Kashmiri Pandits' Association, Mumbai, India


Lalla-Ded Educational and Welfare Trust

  Kashmiri Pandits' Association, Mumbai, India

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October-December 2001 issue

Lalla-Ded Educational and Welfare Trust

Table of Contents

Koshur Music

An Introduction to Spoken Kashmiri




The Scientist who graced the "GRACE"

... J. L. Manwati

The crash of the whole solar and stellar systems could only kill you once", wrote Thomas Carlyle. True to these words the heavens came down crashing and snatched away, fifty two year young, Dr. C. L. Bhat

Dr. C.L.Bhat an eminent physicists of international repute, Head of the Nuclear Research Laboratory Division of the Bhabha Atomic Research Centre, Mumbai, in a road accident while on his way to Ahemadabad from Mount Abu, on 17th December, 2001.

 Born in a humble family in Srinagar in 1949, the quirk of fate brought young Chamanlal under a loving and caring patronage of a noble and devout family of Late Jialal Tickoo (famous saffron dealer of Habbakadal, Srinagar) where this child prodigy blossomed both in academics and humanity. 

 Pursuing a brilliant academic career young Chamanlalji topped the Masters Degree in Physics from Kashmir University in 1970. The irrepressible innate kinetic energy prodded him to take a plunge into research career and this unassuming diminutive sized budding research scholar earned his Ph.D. Degree from Kashmir University in 1982 for his work on 'Ground -based detection of gamma-ray bursts from supernova explosions', under the guidance of Dr. M.L.Razdan.

 Bewildered by the brilliancy of Dr. Bhat, Prof.A.W.Wolfendale - (British Astronomer Royale) of Durham University, as an external examiner for his thesis on the subject, offered him, on the spot, a post-doctoral fellowship for Research at Durham University. Ceasing the opportunity Dr. Bhat spent two productive years at the Durham (1984-1986), working with Prof. Wolfendale on the analysis and interpretation of gamma-ray data from two satellite experiments. This work led to a number of well cited research publications in leading journals like NATURE, and earned Dr. Bhat a deserving reputation as a researcher of high merit. Prof. Wolfendale would often say that Dr. Bhat was the only one of his numerous post-doctoral fellows who displayed high intelligence matched with an equal measure of hard work, clarity of thought and depth of knowledge in his chosen field of research.

 On his return to India in 1986, Dr. Bhat took upon himself the responsibilities of implementing the high profile project 'GRACE' (gamma-ray astrophysics through coordinated experiments) of the Bhabha Atomic Research Centre. This project involved the setting up of four high-sensitivity telescope systems for probing the universe at high energies. When the research activities at the Gulmarg Observatory of the Department of Atomic Energy got throttled in the out break of militancy of Kashmir, the scientific commune at the BARC - the premier Atomic Research Centre of the country, shifted Dr. Bhat to Mumbai, wherefrom he worked tirelessly on his pet project GRACE and saw the first telescope system of the 'GRACE' project become operational at Mount Abu in Rajasthan in 1997. The telescope has already notched up several successes and the results have been well received both nationally and internationally.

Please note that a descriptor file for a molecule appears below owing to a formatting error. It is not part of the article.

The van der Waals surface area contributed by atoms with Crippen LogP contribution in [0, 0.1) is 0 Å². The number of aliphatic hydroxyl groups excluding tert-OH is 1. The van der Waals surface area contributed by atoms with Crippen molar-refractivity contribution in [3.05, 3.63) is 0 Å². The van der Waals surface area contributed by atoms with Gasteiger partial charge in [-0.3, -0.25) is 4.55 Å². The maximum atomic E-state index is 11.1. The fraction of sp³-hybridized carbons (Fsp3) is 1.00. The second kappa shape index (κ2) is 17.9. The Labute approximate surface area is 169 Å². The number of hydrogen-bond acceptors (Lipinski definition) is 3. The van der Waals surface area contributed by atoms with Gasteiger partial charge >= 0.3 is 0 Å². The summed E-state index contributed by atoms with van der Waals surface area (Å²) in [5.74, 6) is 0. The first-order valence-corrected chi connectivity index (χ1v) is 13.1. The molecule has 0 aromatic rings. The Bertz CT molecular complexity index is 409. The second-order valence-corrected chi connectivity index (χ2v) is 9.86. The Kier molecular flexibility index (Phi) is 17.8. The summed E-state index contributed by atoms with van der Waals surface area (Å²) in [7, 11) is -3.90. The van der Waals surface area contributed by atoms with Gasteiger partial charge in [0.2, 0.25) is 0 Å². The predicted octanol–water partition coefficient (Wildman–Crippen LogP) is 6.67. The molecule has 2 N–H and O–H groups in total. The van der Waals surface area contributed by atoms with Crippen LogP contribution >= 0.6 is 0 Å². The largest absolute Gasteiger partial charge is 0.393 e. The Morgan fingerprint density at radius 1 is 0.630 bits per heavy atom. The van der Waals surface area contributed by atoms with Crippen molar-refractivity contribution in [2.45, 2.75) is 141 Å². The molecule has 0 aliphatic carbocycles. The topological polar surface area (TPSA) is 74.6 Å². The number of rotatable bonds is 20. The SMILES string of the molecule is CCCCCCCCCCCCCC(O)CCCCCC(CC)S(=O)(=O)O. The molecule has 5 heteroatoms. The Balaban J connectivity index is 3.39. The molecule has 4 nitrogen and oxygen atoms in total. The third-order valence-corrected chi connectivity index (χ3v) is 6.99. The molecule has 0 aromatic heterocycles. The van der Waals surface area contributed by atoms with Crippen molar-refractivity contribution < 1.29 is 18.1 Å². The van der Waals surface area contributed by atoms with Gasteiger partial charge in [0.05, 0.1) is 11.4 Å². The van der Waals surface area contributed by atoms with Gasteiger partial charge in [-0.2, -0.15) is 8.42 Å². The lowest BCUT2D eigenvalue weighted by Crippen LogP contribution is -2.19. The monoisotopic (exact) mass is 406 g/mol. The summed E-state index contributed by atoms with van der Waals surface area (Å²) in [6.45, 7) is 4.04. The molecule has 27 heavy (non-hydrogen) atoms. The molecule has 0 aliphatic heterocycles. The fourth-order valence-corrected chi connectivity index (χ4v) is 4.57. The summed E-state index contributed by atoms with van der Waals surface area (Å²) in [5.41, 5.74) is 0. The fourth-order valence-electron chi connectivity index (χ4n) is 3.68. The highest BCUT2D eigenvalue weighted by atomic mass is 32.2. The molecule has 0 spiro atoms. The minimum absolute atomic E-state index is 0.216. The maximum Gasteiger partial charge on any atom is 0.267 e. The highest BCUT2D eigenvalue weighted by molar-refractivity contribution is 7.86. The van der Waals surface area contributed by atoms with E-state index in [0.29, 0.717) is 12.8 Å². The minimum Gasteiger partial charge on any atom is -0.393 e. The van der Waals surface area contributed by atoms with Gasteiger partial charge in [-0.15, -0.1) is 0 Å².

And, when Dr. Bhat's ascendancy on the scientific firmament was going to touch new heights, Death laid its icy cold hands on this young scientist. A pall of gloom descended upon the scientist fratenity who admired Dr.Bhat as sensitive and diligent research scholar with a humane touch. For his young wife Girijaji and two young daughters Preeti and Priya it was nature's thunderbolt which left them shattered. The family may not find consolation even in the wisdom of scriptures. As is said ' Whom the gods love, die young'. Even the Gita exhorts:  (those in mode of goodness go upwards to higher planets.)

 What could perhaps, be the source of strength to the bereaved family would be another illuminating aspect of Dr. Bhat's persona - his spiritualistic pursuit. 'Probing the universe at high energies' may have been his passion as a scientist but his probing of the universe for esoteric energies, was his fervor to find himself. As a transcendentalist he believed if the man cultivates virtues, the possibility of committing errors and consequential strain and stress in life could be eliminated. He followed spiritualistic path with a zeal of a scientist and this keenness of self-enquiry made him to become an active member of the 'Divine Park', a well known spiritual organisation which is a repository of moral, religious and spiritual values as enshrined in our ancient scriptures.

 Dr. Bhat was a true and a perfect karmyogi; who believed in doing his Karma and thus evolving himself. Such yogi's rarely pass through this world as is enunciated in the Bhagavadgita:

(He who takes a birth in a family of transcendentalists, 
who are surely great in wisdom. 
Verily such birth is rare in this world.)

(Courtesy : Inputs provided by Ramesh Kaul of BARC.)

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